Discover Korea’s Startup Investment Trends: EXIT

 

This is the third post in our 4 series of investment trends. Born2Global discusses about venture capital investment, angel investment, exit, and crowdfunding. 

 

IPO

 

Outside Korea, initial public offering (IPO) is the most powerful means for investors and startup founders to recoup some of their investments and reinvest them for the sake of the companies’ future growth. In Korea, however, it is still rare for venture-backed companies to go public.

 

According to the Korea Venture Business Association (KOVA) and KVCA, the number of venture-backed companies listed on KOSDAQ (excluding special purpose acquisition companies, or SPACs, etc.) stands at only 27 as of the end of November 2016. Overall, both KOSPI and KOSDAQ observed a decrease in the number of IPOs, amid unfavorable market conditions. However, this trend could also be seen as just a part of a vicious cycle: delayed listing → insufficient returns on investment → reduced investment → sluggish growth → decrease in attempts to list.

 

 

 

 

Currently in Korea, IPOs are used by VC firms and investors as a means of earning returns on their investments. From the perspective of startup founders, IPOs are not statistically significant as a means of recovering their own funds or attracting investment. Over the last 20 years, the proportion of venture-backed companies completing IPOs has never exceeded 10 percent. In fact, it has been decreasing since 2010. Since falling to below 2 percent in 2008, the proportion currently hovers around the 1 percent range.

 

Investment returns dependent on over-the-counter sales

 

Korean VC firms and angel investors rely mainly on over-the-counter (OTC) trading to receive returns on their investments. As a result, they can never be sure if they will be able to sell the desired amount of shares at the desired time, with most finding it difficult to receive the prices they want for their shares as well. The Korea Information Society Development Institute examined the ratios of the different payback methods for VC firms in Korea for the past five years and found that OTC sales (and redemption) were overwhelmingly high, while M&As accounted for less than 5 percent. Standing at 4.9 percent (based on the sum) in 2010, the percentage of repayments through M&As fell to 1.5 percent in 2011, 1.0 percent in 2012, and further to 0.5 percent in 2014. IPOs also accounted for less than 20 percent every year. However, the percentage of repayments through OTC sales and redemption stood at 56.2 percent in 2010, rising to 56.8 percent in 2014. Although the percentage of OTC sales and redemption dropped slightly in 2015, it still accounted for over 40 percent, while M&As made up only 1.3 percent.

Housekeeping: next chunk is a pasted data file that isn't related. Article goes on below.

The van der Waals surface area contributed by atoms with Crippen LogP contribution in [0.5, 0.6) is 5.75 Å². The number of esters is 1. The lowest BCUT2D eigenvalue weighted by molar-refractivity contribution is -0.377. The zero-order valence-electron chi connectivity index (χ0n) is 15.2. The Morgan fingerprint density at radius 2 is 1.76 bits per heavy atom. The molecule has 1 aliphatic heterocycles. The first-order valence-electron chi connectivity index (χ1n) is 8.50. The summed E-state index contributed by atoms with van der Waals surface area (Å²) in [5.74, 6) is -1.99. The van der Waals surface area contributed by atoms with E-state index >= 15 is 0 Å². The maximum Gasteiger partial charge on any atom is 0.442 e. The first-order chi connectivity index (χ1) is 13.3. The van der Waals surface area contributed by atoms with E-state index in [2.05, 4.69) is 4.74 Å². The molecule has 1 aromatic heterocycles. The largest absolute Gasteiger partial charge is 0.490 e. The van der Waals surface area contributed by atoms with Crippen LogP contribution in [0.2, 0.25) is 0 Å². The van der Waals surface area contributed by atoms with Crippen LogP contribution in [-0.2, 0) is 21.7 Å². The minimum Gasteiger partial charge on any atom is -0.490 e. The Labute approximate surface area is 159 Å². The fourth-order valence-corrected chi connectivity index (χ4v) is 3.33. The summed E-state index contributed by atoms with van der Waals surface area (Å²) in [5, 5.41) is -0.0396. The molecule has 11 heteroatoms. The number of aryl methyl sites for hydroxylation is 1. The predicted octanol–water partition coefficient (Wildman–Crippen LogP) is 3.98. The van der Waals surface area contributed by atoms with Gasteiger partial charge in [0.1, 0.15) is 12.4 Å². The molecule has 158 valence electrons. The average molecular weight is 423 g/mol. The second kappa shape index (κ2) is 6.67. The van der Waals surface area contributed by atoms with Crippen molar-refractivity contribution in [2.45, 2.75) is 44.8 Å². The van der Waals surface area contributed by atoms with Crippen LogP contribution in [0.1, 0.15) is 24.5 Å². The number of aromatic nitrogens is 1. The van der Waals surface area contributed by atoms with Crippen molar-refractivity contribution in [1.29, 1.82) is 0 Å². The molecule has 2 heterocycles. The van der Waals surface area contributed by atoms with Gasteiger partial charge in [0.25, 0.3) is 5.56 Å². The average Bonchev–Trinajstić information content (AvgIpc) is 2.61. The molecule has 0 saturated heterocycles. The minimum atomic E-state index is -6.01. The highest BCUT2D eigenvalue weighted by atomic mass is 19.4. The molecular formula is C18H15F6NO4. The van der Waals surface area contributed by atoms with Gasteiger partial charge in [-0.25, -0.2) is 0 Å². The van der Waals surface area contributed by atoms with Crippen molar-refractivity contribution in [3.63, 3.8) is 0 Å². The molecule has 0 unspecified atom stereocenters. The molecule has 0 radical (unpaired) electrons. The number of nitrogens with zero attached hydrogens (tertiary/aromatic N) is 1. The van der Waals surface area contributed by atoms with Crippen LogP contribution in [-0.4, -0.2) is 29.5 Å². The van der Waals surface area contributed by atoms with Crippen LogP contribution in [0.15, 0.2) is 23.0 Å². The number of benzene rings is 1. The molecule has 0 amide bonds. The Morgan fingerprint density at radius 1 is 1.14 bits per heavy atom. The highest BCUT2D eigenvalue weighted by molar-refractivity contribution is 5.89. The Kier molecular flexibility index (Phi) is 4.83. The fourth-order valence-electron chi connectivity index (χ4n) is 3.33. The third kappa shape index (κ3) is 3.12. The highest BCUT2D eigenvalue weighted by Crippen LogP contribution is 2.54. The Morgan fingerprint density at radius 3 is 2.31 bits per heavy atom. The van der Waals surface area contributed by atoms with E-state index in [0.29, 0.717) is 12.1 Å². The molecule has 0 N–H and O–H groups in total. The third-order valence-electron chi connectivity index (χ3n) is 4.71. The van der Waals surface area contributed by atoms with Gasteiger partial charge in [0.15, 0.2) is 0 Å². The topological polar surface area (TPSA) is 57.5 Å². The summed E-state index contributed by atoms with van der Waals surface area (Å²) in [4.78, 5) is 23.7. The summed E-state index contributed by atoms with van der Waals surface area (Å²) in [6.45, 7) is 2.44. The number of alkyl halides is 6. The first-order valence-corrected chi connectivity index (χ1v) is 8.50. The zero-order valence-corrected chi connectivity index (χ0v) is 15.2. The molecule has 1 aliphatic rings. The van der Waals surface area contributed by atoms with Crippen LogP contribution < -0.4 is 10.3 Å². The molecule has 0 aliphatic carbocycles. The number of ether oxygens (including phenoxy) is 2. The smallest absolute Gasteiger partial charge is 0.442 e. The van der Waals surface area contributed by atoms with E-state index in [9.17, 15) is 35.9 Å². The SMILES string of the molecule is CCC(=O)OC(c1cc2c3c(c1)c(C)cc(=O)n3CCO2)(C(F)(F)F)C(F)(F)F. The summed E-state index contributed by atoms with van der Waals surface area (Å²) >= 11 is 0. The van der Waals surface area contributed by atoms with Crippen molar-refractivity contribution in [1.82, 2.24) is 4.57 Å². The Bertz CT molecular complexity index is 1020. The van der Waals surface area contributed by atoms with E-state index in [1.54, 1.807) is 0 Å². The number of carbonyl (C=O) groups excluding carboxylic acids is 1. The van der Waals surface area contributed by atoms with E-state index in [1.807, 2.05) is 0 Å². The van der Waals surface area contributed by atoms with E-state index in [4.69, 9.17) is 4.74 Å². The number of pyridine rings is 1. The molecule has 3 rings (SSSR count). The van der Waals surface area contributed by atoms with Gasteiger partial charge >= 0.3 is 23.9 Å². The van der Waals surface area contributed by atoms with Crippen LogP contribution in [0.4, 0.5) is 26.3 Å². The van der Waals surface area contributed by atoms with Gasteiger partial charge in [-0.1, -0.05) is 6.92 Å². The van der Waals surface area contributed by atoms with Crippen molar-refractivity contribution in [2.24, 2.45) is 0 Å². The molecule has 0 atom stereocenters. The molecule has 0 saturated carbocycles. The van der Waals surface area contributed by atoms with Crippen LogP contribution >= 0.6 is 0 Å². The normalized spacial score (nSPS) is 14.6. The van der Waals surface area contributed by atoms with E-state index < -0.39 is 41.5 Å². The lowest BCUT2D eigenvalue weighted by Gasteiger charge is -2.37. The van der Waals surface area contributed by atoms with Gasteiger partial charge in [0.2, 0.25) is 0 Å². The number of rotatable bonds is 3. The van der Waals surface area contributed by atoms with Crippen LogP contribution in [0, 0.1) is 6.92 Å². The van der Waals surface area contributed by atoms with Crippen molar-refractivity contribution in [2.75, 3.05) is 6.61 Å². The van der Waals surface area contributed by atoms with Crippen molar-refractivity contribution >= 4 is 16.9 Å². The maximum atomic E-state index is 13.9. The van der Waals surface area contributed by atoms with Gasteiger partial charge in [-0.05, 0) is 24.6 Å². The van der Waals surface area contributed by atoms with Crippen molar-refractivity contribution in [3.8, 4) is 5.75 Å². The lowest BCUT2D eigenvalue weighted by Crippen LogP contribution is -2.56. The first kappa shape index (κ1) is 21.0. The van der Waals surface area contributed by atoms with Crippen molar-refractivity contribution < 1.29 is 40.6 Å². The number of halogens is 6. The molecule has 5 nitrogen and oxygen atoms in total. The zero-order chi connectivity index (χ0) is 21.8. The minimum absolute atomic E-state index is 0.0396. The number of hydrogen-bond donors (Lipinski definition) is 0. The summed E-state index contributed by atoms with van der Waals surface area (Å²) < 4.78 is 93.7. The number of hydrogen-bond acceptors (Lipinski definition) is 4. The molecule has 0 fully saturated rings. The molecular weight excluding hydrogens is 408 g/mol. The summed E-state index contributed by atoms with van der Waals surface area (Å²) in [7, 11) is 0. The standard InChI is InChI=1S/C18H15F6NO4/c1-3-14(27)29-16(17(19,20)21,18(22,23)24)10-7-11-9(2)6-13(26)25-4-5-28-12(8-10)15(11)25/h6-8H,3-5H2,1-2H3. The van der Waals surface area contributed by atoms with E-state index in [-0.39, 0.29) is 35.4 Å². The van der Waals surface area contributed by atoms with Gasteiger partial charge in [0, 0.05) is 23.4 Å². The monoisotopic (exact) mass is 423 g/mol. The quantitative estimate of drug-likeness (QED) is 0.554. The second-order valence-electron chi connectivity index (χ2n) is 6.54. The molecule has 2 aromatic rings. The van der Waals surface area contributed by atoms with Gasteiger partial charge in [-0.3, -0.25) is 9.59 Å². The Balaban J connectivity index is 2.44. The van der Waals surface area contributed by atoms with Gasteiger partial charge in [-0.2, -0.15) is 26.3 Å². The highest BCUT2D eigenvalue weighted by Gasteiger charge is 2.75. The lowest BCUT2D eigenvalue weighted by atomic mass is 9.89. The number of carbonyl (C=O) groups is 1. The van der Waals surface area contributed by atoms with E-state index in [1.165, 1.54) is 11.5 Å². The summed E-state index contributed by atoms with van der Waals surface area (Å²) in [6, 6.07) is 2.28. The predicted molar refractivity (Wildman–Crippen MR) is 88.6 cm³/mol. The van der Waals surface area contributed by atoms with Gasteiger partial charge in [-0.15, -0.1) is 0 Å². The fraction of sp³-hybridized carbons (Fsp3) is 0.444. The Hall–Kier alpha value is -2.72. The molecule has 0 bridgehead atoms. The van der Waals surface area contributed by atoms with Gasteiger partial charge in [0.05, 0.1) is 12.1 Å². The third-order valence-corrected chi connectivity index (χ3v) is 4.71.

Korean VC firms prefer to recover their investments through OTC sales and redemption, because IPOs and M&As usually entail significant difficulties and take much longer. According to KOVA, IPOs and M&As for startups in advanced countries, such as the United States, European nations, and Japan, are often decided within five to seven years from the time the startups launched. However, IPOs for startups in Korea take an average of 13.7 years to complete, which is more than double the length of time it takes for investors in the United States and other advanced nations to recover their investments in startups.

 

 

 

 

 

 

 

Discover Korea’s Startup Investment Trends: EXIT